Some of that is true with Bitcoin. But in the end, the properties of Bitcoin are still true. It really is distributed. Anybody can mess with it. I can show up and add a ton of mining power to it overnight. I have no routines. Finance stuff aside, I think that my experience has been positive, emotionally. Does it still interest you in that way? My work revolves around e-commerce. Guys my age, guys like us, we were tinkering with Linux, Perl, all the stuff early on.
We kind of built the first websites. Just some more fake internet money? Before Bitcoin, I had e-gold, and then something else before that. All those middlemen and all the reassignment of responsibility that happens with credit cards is a mess. I think that for merchants, if there was a better choice, [they would take it]. They take advantage of the merchant more than anyone. The way they give people rewards and guarantees is they just claw it back from the merchant. I think that for merchants, if there was a better choice, [they would take it] Do you think payment is still an important use case for Bitcoin?
All those things sound really appealing. You have to establish some special trusted account. And then if I want my money back, they just take it back from you. But, yes, I do still think that that payment is an interesting use case for e-commerce especially. We need to somehow figure out how to make it worth it. I know I get this money, and this money is fine. Whereas with credit cards, retailers sell stuff and then three months later they get it clawed back from them because somebody reported fraud on their card.
After working so long in e-commerce with all of its payment problems then, do you think that we are getting closer to wider adoption in terms of Bitcoin payments? In the same way that Bitcoin is solving the Byzantine Generals Problem, Lightning Network is simply riding on top of the Bitcoin solution.
I keep up with that. But I do play with it, and I do track it and I hope to see some good stuff come out of that. Those kinds of things, unfortunately, tend to encourage centralization, which is sort of the enemy of this whole thing. We still have plenty of time to work on it. But if a merchant can get Bitcoin instead of an IOU for a credit card — if that was the only option you had — you could simplify your whole workflow, your whole fraud holding and capturing payments and all this other stuff.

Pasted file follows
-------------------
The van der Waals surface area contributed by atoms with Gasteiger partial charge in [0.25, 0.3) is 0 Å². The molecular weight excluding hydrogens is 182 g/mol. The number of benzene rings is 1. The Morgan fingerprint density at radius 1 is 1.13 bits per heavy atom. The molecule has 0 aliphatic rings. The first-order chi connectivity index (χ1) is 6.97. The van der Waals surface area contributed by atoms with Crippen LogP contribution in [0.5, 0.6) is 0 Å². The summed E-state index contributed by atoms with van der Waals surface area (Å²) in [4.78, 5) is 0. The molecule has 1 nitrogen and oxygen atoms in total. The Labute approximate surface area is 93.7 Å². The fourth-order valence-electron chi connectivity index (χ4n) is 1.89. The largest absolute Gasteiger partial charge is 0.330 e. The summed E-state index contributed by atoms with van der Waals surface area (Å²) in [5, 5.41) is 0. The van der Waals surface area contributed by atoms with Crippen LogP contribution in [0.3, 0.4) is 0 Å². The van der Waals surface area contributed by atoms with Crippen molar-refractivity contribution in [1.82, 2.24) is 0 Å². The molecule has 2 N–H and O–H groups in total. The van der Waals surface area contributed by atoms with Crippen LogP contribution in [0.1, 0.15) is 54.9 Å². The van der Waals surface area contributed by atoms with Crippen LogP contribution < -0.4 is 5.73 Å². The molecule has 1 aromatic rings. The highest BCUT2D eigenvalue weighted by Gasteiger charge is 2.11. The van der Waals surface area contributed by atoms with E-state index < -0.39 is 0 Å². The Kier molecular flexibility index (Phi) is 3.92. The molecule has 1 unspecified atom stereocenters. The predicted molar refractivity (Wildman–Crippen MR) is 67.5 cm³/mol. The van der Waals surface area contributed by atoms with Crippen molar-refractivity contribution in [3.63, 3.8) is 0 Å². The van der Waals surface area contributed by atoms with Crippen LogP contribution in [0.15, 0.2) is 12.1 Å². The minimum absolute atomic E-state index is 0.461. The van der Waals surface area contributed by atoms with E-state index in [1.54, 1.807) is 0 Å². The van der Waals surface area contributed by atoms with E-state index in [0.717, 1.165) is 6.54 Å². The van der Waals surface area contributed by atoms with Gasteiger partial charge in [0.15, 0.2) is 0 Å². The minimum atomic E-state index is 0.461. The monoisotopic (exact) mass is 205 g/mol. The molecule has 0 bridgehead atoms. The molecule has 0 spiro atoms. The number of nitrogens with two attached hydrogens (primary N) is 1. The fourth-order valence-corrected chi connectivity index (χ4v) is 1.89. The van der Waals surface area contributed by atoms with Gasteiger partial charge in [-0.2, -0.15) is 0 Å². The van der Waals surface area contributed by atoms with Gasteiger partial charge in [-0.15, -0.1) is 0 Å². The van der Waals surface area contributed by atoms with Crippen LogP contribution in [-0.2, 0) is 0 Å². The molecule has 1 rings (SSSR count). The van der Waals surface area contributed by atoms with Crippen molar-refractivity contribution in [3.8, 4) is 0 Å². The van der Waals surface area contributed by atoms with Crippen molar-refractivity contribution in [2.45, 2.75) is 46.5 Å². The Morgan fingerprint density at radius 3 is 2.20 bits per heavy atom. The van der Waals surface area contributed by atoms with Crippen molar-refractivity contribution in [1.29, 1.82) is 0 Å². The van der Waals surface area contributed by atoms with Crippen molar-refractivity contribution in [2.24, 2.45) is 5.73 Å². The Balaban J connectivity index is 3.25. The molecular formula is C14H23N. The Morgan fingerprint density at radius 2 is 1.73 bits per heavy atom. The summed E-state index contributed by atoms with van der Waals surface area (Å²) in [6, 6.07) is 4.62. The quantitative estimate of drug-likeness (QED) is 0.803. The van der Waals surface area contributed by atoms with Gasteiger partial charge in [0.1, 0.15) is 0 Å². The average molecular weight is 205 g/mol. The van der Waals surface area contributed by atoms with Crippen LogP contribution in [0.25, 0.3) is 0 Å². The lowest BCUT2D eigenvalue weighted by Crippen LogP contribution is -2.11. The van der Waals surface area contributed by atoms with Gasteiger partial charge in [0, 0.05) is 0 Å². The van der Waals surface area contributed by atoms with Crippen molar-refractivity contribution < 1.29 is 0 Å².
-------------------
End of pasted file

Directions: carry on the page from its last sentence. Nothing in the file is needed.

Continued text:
People have to be their own people. I used the Wasabi Wallet, it was just a shirt or something. I make my own transaction, I set my mining fee, I could see it on the blockchain. I could even mine my own transaction, if I get lucky, right? Have you heard about those people, Bitcoin carnivores? That section of the Bitcoin population that only eats steak?
The joke is also a parable, illustrating the competition and interplay between three potential uses of bitcoin. The first is speculation. Bitcoin's nosebleed-inducing decade of upward price movement is what drives CNBC headlines and motivates participation: People see it as a way to get rich. It's greed that underpins the delicate balance of incentives that keeps bitcoin running. It is, and it has been, an important part of bitcoin's DNA from birth.
Even U. Federal Reserve Chair Jerome Powell has spoken respectfully of bitcoin's role as a "speculative store of value. Hanyecz's solid-gold pizzas show us that if CoinDesk paid me in bitcoin, one of us would likely get rekt. Or would we? Hanyecz works for apparel brand GORUCK as a developer and, partly because he is internet-famous, the e-commerce company is one of a handful that accepts bitcoin.
It's a small volume, about two or three orders per week over the past two years, Hanyecz told me. But it's working out. The dollar cost averaging people talk about, it works really well.